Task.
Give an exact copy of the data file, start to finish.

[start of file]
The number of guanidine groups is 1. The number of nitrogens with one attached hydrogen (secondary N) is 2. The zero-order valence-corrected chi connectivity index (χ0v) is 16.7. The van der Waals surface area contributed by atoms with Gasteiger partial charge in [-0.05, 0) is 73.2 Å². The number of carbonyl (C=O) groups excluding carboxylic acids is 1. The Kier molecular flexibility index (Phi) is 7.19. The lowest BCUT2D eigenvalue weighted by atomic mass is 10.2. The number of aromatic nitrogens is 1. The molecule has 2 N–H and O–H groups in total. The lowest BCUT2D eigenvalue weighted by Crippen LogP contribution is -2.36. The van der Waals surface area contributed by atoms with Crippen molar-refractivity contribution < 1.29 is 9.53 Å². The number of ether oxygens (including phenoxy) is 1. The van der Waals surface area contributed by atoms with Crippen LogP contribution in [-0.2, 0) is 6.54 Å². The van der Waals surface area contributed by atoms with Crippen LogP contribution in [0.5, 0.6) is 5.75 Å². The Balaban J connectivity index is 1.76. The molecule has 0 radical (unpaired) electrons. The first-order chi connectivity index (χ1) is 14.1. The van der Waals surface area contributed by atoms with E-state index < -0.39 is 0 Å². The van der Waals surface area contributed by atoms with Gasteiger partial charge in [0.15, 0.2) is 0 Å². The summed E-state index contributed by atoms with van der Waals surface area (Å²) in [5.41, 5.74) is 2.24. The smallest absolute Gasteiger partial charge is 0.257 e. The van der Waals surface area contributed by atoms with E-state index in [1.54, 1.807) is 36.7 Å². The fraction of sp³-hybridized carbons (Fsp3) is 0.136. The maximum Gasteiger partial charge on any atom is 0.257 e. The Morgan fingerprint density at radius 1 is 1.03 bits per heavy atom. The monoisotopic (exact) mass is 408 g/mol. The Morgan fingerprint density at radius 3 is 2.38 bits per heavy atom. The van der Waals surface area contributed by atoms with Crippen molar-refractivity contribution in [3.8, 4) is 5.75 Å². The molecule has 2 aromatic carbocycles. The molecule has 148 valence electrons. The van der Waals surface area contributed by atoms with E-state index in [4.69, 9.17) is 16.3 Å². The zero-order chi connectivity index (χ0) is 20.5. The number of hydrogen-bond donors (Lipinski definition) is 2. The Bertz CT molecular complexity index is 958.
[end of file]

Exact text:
The number of guanidine groups is 1. The number of nitrogens with one attached hydrogen (secondary N) is 2. The zero-order valence-corrected chi connectivity index (χ0v) is 16.7. The van der Waals surface area contributed by atoms with Gasteiger partial charge in [-0.05, 0) is 73.2 Å². The number of carbonyl (C=O) groups excluding carboxylic acids is 1. The Kier molecular flexibility index (Phi) is 7.19. The lowest BCUT2D eigenvalue weighted by atomic mass is 10.2. The number of aromatic nitrogens is 1. The molecule has 2 N–H and O–H groups in total. The lowest BCUT2D eigenvalue weighted by Crippen LogP contribution is -2.36. The van der Waals surface area contributed by atoms with Crippen molar-refractivity contribution < 1.29 is 9.53 Å². The number of ether oxygens (including phenoxy) is 1. The van der Waals surface area contributed by atoms with Crippen LogP contribution in [-0.2, 0) is 6.54 Å². The van der Waals surface area contributed by atoms with Crippen LogP contribution in [0.5, 0.6) is 5.75 Å². The Balaban J connectivity index is 1.76. The molecule has 0 radical (unpaired) electrons. The first-order chi connectivity index (χ1) is 14.1. The van der Waals surface area contributed by atoms with E-state index < -0.39 is 0 Å². The van der Waals surface area contributed by atoms with Gasteiger partial charge in [0.15, 0.2) is 0 Å². The summed E-state index contributed by atoms with van der Waals surface area (Å²) in [5.41, 5.74) is 2.24. The smallest absolute Gasteiger partial charge is 0.257 e. The van der Waals surface area contributed by atoms with E-state index in [1.54, 1.807) is 36.7 Å². The fraction of sp³-hybridized carbons (Fsp3) is 0.136. The maximum Gasteiger partial charge on any atom is 0.257 e. The Morgan fingerprint density at radius 1 is 1.03 bits per heavy atom. The monoisotopic (exact) mass is 408 g/mol. The Morgan fingerprint density at radius 3 is 2.38 bits per heavy atom. The van der Waals surface area contributed by atoms with Crippen molar-refractivity contribution in [3.8, 4) is 5.75 Å². The molecule has 2 aromatic carbocycles. The molecule has 148 valence electrons. The van der Waals surface area contributed by atoms with E-state index in [4.69, 9.17) is 16.3 Å². The zero-order chi connectivity index (χ0) is 20.5. The number of hydrogen-bond donors (Lipinski definition) is 2. The Bertz CT molecular complexity index is 958.